WRAPUP 2-Japan finmin wary of any formal policy accord with BOJ

(For more stories on the Japanese economy, click
[ID:nECONJP])

* Kan: Govt, BOJ working together to beat deflation

* BOJ’s Suda: will stick to easy monetary policy

* Manufacturers’ capex growing slowly due to external
demand

* Services sector cautious due to domestic consumption

(Adds more comments)

By Hideyuki Sano

TOKYO, March 10 (BestGrowthStock) – Japanese Finance Minister Naoto
Kan shot down the idea of a formal policy pact with the Bank of
Japan as the government aims to strike a delicate balance
between pushing the central bank to ease policy further and
respecting its independence.

The idea of a formal policy accord has been floated in the
past by critics of the central bank who feel it could be doing
more to combat grinding deflation that has plagued the world’s
second-largest economy for most of the past 15 years.

But Kan, who has also been calling on the BOJ to take
bolder action, said he saw no immediate need for such a pact,
echoing the view held by a majority of policy makers and
politicians wary of threatening the central bank’s
independence.

“I gather advocates of such a policy want an arrangement
where the government increases the deficits and the BOJ
cooperates by buying more government debt,” said Izuru Kato,
chief economist at Totan Research.

“They must be thinking central bank independence allows the
BOJ to be too hesitant about buying government bonds and
therefore they should strip the BOJ of its independence,” Kato
said.

Kan steered clear of saying exactly what he wants the
central bank to do at its policy meeting next week, where
further easing is likely to be discussed. [ID:nTOE6230A7]

BOJ board member Miyako Suda, seen as hawkish on monetary
policy, said on Wednesday that the central bank will maintain a
very accommodative stance, but she added that the BOJ had
implemented an appropriate policy on prices.

“Suda did not sound so positive about taking more steps
blindly. It’s not clear how strong the measures the BOJ takes
next week will be,” said Naomi Hasegawa, senior strategist at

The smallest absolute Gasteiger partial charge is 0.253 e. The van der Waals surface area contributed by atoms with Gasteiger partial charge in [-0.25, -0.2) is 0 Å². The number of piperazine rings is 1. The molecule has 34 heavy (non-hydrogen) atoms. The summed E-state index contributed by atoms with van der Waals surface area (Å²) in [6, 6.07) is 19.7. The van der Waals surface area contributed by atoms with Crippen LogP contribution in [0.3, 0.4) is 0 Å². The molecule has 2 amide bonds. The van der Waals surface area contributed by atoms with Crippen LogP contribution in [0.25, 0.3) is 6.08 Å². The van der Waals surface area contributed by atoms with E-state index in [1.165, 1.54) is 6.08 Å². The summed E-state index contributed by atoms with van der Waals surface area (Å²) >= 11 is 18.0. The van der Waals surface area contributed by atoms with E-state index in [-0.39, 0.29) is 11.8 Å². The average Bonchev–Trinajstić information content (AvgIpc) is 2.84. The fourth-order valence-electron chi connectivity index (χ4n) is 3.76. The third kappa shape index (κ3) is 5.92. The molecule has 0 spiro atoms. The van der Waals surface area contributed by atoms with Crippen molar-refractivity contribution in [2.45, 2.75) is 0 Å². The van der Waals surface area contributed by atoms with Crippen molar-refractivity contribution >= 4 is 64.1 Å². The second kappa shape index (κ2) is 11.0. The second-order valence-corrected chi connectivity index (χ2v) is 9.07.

Mitsubishi UFJ Securities.

With the government’s room for further fiscal stimulus
limited by a public debt that is already close to 200 percent
of GDP, the six-month old administration has put pressure on
the central bank to stem deflation.

But the BOJ’s options are limited as long as the economic
outlook remains weak.

Expectations of further price declines in future could
persuade consumers and companies to delay spending and
investment even longer, adding more pressure on the economy.
Until demand picks up and more money flows into the system,
prices will struggle to recover.

The BOJ has said prices will rise eventually as the economy
mends.

TOO MUCH INDEPENDENCE?

Japan’s central bank law guarantees the BOJ independence in
its policy decisions, but it also requires the bank to
communicate with the government to ensure its policy is in line
with the government’s economic policy.

Few in the top circle of Japanese policymakers see the need
for a change in those stipulations.

“I am cautious about the framework of an accord,” Kan, also
deputy prime minister, told a parliamentary committee on
Wednesday in response to an opposition lawmaker’s question.

But some politicians, mostly from the opposition, have said
the BOJ needs to be more accountable for its decisions, blaming
it for putting Japan in deflation for much of the past 15
years.

The BOJ is likely to debate easing again at its March 16-17
board meeting, after introducing a new funding operation in
December amid a wave of government pressure as the yen climbed
versus the dollar. [ID:nTOE6230A7]

“If they increase the cheap funding operation to replace
the corporate support scheme that expires in March, that’s
probably already priced in,” said Hasegawa of Mitsubishi UFJ
Securities.

The Bank of Japan’s Suda dropped few hints, repeating the
BOJ’s view that easy policy alone is no panacea for deflation.

“Although maintaining easy monetary policy is the top
priority, it is important for the Japanese economy to undergo
bold structural reform as much as it needs a recovery,” she
said, referring to the need to fix Japan’s pension system and
get public finances in order to reduce concerns about the
future.

“If structural reform is delayed, it would undermine the
stimulative effect of monetary policy,” she said.

Japan’s core machinery orders fell slightly less than
expected in January from the previous month, data showed on
Wednesday, offering more evidence that capital expenditure will
keep growing slowly this year as manufacturers raise spending.

Core private-sector machinery orders, a highly volatile
series regarded as an indicator of capital spending, fell 3.7
percent in January, less than a median market forecast for a
4.1 percent decline, after a 20.1 percent jump in December.
[JPMORD=ECI] (ECONJP: )

But the data also showed non-manufacturers remain wary on
capital spending, highlighting the weakness in domestic demand.

Annual wholesale price deflation eased to 1.5 percent in
February on a recent rise in commodity prices.

But economists say deflationary pressure is likely to
continue due to the big gap between supply and demand.

Japan pulled out of recession in April-June last year,
helped by a rebound in exports and industrial output as well as
a rise in consumption due to government subsidies. But
economists expect growth to slow early this year as the
government cuts public works and the impact of subsidies
fades.

Investment Analysis

(Additional reporting by Rie Ishiguro, Stanley White, Leika
Kihara and Tetsushi Kajimoto; Editing by Kim Coghill)

WRAPUP 2-Japan finmin wary of any formal policy accord with BOJ